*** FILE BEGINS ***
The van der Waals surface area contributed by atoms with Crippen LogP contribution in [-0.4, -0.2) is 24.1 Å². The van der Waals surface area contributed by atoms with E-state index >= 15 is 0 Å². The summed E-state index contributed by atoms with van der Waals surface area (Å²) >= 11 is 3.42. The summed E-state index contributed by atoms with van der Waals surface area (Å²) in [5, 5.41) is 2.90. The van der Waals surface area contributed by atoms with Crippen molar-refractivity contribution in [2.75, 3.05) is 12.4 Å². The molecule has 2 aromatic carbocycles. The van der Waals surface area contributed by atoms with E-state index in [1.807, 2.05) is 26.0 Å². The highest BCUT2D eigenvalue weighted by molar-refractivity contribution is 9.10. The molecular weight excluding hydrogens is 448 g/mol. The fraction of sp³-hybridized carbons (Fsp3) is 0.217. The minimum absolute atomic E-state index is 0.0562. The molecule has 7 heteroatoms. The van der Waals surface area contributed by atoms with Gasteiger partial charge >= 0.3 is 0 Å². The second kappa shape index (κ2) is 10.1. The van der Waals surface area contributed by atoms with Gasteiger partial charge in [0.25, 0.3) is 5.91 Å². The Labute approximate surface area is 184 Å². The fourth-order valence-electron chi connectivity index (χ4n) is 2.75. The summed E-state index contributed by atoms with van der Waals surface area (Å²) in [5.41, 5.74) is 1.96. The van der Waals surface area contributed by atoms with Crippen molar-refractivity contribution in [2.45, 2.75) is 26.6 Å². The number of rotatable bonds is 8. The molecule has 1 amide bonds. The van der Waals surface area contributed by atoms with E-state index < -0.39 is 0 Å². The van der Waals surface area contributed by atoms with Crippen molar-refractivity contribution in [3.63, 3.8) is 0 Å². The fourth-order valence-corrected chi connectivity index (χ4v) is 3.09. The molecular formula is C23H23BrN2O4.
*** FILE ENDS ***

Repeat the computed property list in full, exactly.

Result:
The van der Waals surface area contributed by atoms with Crippen LogP contribution in [-0.4, -0.2) is 24.1 Å². The van der Waals surface area contributed by atoms with E-state index >= 15 is 0 Å². The summed E-state index contributed by atoms with van der Waals surface area (Å²) >= 11 is 3.42. The summed E-state index contributed by atoms with van der Waals surface area (Å²) in [5, 5.41) is 2.90. The van der Waals surface area contributed by atoms with Crippen molar-refractivity contribution in [2.75, 3.05) is 12.4 Å². The molecule has 2 aromatic carbocycles. The van der Waals surface area contributed by atoms with E-state index in [1.807, 2.05) is 26.0 Å². The highest BCUT2D eigenvalue weighted by molar-refractivity contribution is 9.10. The molecular weight excluding hydrogens is 448 g/mol. The fraction of sp³-hybridized carbons (Fsp3) is 0.217. The minimum absolute atomic E-state index is 0.0562. The molecule has 7 heteroatoms. The van der Waals surface area contributed by atoms with Gasteiger partial charge >= 0.3 is 0 Å². The second kappa shape index (κ2) is 10.1. The van der Waals surface area contributed by atoms with Gasteiger partial charge in [0.25, 0.3) is 5.91 Å². The Labute approximate surface area is 184 Å². The fourth-order valence-electron chi connectivity index (χ4n) is 2.75. The summed E-state index contributed by atoms with van der Waals surface area (Å²) in [5.41, 5.74) is 1.96. The van der Waals surface area contributed by atoms with Crippen molar-refractivity contribution in [2.45, 2.75) is 26.6 Å². The number of rotatable bonds is 8. The molecule has 1 amide bonds. The van der Waals surface area contributed by atoms with E-state index < -0.39 is 0 Å². The van der Waals surface area contributed by atoms with Crippen molar-refractivity contribution in [3.63, 3.8) is 0 Å². The fourth-order valence-corrected chi connectivity index (χ4v) is 3.09. The molecular formula is C23H23BrN2O4.